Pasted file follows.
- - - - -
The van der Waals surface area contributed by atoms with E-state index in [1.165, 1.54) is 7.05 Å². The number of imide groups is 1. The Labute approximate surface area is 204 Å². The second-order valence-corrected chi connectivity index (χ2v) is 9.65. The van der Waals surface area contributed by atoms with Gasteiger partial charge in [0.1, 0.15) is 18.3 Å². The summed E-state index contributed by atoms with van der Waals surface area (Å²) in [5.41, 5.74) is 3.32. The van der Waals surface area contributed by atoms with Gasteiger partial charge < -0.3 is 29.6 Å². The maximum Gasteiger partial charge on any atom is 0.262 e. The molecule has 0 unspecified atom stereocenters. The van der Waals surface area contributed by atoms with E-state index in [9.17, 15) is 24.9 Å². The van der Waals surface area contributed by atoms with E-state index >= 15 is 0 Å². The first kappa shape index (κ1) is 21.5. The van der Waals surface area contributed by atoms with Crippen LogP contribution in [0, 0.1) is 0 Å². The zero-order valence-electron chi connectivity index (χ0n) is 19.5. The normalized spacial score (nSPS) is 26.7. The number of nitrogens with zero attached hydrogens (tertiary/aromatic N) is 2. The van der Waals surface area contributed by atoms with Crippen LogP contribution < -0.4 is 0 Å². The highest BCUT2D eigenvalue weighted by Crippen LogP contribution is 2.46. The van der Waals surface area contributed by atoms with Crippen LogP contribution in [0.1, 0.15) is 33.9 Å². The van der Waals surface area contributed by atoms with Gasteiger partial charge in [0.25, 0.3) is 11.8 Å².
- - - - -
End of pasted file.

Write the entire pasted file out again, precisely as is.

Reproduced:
The van der Waals surface area contributed by atoms with E-state index in [1.165, 1.54) is 7.05 Å². The number of imide groups is 1. The Labute approximate surface area is 204 Å². The second-order valence-corrected chi connectivity index (χ2v) is 9.65. The van der Waals surface area contributed by atoms with Gasteiger partial charge in [0.1, 0.15) is 18.3 Å². The summed E-state index contributed by atoms with van der Waals surface area (Å²) in [5.41, 5.74) is 3.32. The van der Waals surface area contributed by atoms with Gasteiger partial charge < -0.3 is 29.6 Å². The maximum Gasteiger partial charge on any atom is 0.262 e. The molecule has 0 unspecified atom stereocenters. The van der Waals surface area contributed by atoms with E-state index in [9.17, 15) is 24.9 Å². The van der Waals surface area contributed by atoms with E-state index >= 15 is 0 Å². The first kappa shape index (κ1) is 21.5. The van der Waals surface area contributed by atoms with Crippen LogP contribution in [0, 0.1) is 0 Å². The zero-order valence-electron chi connectivity index (χ0n) is 19.5. The normalized spacial score (nSPS) is 26.7. The number of nitrogens with zero attached hydrogens (tertiary/aromatic N) is 2. The van der Waals surface area contributed by atoms with Crippen LogP contribution < -0.4 is 0 Å². The highest BCUT2D eigenvalue weighted by Crippen LogP contribution is 2.46. The van der Waals surface area contributed by atoms with Crippen LogP contribution in [0.1, 0.15) is 33.9 Å². The van der Waals surface area contributed by atoms with Gasteiger partial charge in [0.25, 0.3) is 11.8 Å².